Help us get the word out. When you hear that your family and friends need a mortgage, have them call us. By simply having salaried loan officers and a commitment to make less off each loan, we save people a lot of money. We are Utah’s best mortgage choice and appreciate your continued support.

As a top mortgage company in Utah, we at City Creek Mortgage are here to both help and inform. The mortgage world can be complex, with a number of terms often thrown around that can be confusing to some people.

One such term is mortgage “points,” also called “discount points.” These points help describe how you’ll pay off your mortgage loan, plus any discounts you may be afforded by your lender. Let’s go over the basics and types of points, and whether you should consider paying them.

What Are Points?

In the most general sense, points equal 1 percent of the total loan amount. If the total loan is, say, $300,000, a single point will be equal to $3,000. In many loan situations, points will be paid to the lender upon the closing of the loan. The lender can choose to charge any range of points at this time, but the most common amounts generally charged are two or three points. Mortgage points can be found both for a new mortgage and for a mortgage refinance situation.

Types of Points

There are two basic kinds of points:

  • Origination points: These are used to pay loan officers for costs that relate to the closing of a loan. These points are not tax-deductible, but they can be waived by the lender if they so choose.
  • Discount points: Discount points function as prepaid interest fees. This means the more points paid on a loan, the lower the interest rate will be. Discount points are also tax-deductible.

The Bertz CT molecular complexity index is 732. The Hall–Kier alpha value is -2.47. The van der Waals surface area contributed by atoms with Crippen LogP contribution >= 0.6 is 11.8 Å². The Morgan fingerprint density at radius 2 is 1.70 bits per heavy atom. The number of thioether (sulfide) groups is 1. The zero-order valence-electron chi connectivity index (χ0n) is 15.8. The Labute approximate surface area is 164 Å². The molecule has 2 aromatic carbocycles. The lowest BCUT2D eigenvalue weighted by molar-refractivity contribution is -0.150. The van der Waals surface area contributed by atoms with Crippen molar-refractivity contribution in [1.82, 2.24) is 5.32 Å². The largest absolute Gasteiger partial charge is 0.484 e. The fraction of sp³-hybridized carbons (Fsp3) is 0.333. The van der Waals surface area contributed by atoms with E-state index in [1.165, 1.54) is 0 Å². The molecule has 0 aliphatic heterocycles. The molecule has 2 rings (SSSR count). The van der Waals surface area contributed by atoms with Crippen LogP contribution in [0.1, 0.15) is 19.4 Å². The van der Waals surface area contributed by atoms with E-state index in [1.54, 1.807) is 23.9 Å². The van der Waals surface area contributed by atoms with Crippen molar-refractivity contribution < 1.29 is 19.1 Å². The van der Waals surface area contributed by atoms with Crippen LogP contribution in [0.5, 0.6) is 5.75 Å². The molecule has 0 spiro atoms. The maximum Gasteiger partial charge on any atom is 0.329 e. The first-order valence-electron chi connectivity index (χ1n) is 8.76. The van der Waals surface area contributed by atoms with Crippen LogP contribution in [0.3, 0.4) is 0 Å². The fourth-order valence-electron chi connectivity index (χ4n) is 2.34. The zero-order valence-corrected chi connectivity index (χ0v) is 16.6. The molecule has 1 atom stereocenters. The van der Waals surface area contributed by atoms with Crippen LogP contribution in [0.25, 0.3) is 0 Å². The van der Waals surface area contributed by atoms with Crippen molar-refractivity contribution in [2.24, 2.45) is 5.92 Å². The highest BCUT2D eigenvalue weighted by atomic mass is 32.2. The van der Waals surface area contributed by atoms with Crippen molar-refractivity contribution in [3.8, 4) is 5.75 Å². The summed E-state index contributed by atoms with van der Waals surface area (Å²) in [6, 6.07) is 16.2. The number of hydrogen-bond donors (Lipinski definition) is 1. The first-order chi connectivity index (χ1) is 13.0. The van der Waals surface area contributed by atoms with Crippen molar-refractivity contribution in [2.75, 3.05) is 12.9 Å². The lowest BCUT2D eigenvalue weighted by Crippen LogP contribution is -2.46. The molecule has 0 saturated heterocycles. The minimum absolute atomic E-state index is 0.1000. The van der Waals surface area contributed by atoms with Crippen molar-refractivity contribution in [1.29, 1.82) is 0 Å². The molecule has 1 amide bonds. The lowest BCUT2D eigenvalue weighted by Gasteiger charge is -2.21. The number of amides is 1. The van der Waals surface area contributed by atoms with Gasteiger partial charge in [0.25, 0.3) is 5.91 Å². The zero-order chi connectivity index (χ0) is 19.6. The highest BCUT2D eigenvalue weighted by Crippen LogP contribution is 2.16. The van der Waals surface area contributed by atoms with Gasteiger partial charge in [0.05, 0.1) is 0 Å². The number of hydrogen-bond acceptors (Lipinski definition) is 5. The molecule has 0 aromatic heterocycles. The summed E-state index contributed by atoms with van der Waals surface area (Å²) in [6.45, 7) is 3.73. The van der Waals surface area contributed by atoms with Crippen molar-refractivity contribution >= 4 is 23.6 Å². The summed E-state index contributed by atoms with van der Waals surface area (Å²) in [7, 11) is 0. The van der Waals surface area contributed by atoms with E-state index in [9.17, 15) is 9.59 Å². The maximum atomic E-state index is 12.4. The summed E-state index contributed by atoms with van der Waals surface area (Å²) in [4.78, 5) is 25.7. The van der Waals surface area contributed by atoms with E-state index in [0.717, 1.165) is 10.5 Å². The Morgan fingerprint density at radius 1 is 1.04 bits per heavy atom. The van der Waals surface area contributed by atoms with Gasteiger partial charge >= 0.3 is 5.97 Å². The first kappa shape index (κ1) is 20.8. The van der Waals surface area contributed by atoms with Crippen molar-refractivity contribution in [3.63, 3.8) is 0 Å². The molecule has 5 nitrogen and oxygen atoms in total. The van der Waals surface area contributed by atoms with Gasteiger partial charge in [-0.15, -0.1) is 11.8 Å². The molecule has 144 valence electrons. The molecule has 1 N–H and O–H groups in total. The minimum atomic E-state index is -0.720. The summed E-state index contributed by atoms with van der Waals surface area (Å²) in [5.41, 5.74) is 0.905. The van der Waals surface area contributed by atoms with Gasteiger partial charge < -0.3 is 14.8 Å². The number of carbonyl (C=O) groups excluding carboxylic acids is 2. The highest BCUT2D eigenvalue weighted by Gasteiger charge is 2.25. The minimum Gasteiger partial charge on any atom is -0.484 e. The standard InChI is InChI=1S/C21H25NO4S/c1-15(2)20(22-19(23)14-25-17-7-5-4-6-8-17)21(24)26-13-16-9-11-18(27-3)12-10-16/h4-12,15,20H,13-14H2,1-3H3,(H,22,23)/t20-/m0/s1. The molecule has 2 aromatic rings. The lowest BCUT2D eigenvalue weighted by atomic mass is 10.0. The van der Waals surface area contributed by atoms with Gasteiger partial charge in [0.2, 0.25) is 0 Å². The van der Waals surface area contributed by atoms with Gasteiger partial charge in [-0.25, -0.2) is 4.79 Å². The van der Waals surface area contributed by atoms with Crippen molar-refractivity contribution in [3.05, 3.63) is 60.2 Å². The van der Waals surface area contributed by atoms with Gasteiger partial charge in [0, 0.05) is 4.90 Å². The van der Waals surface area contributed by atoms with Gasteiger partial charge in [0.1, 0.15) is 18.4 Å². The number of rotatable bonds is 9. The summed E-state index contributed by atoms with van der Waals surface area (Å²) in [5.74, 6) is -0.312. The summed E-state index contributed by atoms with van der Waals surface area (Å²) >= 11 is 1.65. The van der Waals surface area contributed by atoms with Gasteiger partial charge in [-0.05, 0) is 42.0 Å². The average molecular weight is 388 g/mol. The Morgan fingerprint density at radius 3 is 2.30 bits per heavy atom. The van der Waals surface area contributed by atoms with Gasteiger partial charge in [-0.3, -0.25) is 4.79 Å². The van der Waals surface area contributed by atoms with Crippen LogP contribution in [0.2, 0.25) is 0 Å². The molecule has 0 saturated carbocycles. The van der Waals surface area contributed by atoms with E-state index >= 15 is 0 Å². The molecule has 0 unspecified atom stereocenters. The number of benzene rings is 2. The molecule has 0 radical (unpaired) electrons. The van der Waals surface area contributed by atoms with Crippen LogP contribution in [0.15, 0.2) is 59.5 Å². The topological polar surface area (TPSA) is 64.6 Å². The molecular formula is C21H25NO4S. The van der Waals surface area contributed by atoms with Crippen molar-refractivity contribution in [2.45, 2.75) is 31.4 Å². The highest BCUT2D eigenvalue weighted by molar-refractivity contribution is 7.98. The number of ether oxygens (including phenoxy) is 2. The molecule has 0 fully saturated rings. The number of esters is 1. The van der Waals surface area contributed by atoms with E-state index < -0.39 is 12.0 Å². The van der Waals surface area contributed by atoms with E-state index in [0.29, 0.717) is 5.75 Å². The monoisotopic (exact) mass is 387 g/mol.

Should I Pay Them?

Whether you should pay points will vary, and will largely depend on how long you plan to stay in the home. Paying more points represents a higher upfront cost, but will also likely give you a lower interest rate that will cause you to save money over the life of the loan. If you’re thinking of selling after a few years, though, higher interest might not mean as much, and you might not want to pay points.

For more information on mortgage points, or to find out about any of our other mortgage services, contact the brokers at City Creek Mortgage today.  

Within any mortgage situation, the down payment is one of the largest consideration. A down payment refers to how much cash you put down up front when buying a home, and it can be a daunting number for many people.

At City Creek Mortgage, we’re here to help. There are likely more options available than you might think when it comes to the down payment – ways you can exchange certain benefits in other areas of the loan for a lower down payment, or others where you might not even have to make big sacrifices. Let’s look at the basics of a standard down payment, additional options and what these might mean for you.

Standard Down Payment

In most cases, the standard down payment for a mortgage loan will be 20 percent. If the home costs $200,000, you’ll be expected to put up $40,000 in advance. Having this amount on hand increases your chances of loan approval, and also ups your chances of getting the best mortgage rate. You’ll also likely pay lower fees.

Remember to consider other upfront payments, such as closing costs and earnest money. All these payments combined can create issues for some buyers.

Other Options

There are other options for lowering down payment. FHA loans, backed by the Federal Housing Administration, can drop down payments as low as 3 percent. Fannie Mae and Freddie Mac, two government-sponsored companies that drive the credit market, will also offer lower down payments on some loans. There are also housing programs for active or retired service members, or for people living in rural areas.

Other Costs

There are some trade-offs with these lower down payment programs in most cases. There will usually be an additional upfront fee, and you may have to pay private mortgage insurance to cover the lender in case of a default. There’s also a chance you’ll pay a higher interest rate.

Choosing the best option with a down payment in mind will often come down to which upfront costs are included, and which trade-offs you have to make to get a lower payment. Some people are in a financial situation that makes one option or the other the clear choice.

To learn more about down payments or to get advice from our brokers, contact City Creek Mortgage today.